This includes ensuring liaison with parents and other professional in respect to children with SEN, ensuring that Individual Education Plans (IEPs) are in place and that relevant information about individual children with SEN is collated, recorded and updated. The Code ensures that schools and local authorities must examine their practice and provision for children with SEN and that they are accountable by law – e. g. offering full access to a broad, balanced and relevant education.
The Code of Practice emphasises the right of a child with SEN to access mainstream education through the development of provision in such settings to meet “a wide spectrum of SEN” (COP 2001, 7:52-7:63) that may overlap in the categories of communication and interaction, cognition and learning, behaviour, emotional and social development and sensory and/or physical needs. The provision provided may involve well-differentiated Quality First teaching (Edwards 2010), intervention programmes including withdrawal from lass, specialist teaching or therapy or attendance ( full or part time ) at a specialist setting. Children are to be identified as early as possible and their needs met through a graduated approach within the school’s own resources ( School Action), additional support from external agencies ( School Action Plus ), or if progress is inadequate and further support from the Local authority is required, a Statement of Special Educational Needs may be issued.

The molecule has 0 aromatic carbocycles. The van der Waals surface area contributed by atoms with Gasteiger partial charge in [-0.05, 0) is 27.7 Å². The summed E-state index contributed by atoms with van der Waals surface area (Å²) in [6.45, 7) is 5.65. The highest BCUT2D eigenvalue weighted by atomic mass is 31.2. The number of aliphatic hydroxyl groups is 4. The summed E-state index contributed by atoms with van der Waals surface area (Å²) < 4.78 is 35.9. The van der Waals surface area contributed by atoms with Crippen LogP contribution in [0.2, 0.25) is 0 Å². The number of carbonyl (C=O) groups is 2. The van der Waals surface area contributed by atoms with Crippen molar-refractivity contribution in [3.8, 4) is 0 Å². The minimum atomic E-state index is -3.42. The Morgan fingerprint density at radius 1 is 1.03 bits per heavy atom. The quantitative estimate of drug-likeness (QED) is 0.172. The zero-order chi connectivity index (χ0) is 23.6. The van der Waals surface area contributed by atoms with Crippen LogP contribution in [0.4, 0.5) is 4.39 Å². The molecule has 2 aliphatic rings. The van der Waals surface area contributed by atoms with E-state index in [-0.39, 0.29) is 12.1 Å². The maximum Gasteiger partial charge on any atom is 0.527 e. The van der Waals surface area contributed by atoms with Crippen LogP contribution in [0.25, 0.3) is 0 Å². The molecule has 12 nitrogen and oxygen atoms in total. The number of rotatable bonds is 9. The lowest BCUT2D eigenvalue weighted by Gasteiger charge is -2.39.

As I prepared this essay, I have identified a number of key tensions in my particular school: Whilst class teachers in my school accept, in accordance with the National Curriculum Inclusion Statement 1999, that they must respond to children’s diverse learning needs and overcome potential barriers to learning and assessment for individuals and groups of pupils, including those with SEND, there has been a lack of clarity over the meaning of the term “inclusion” and with whom the overall responsibility of children on the SEND register lies.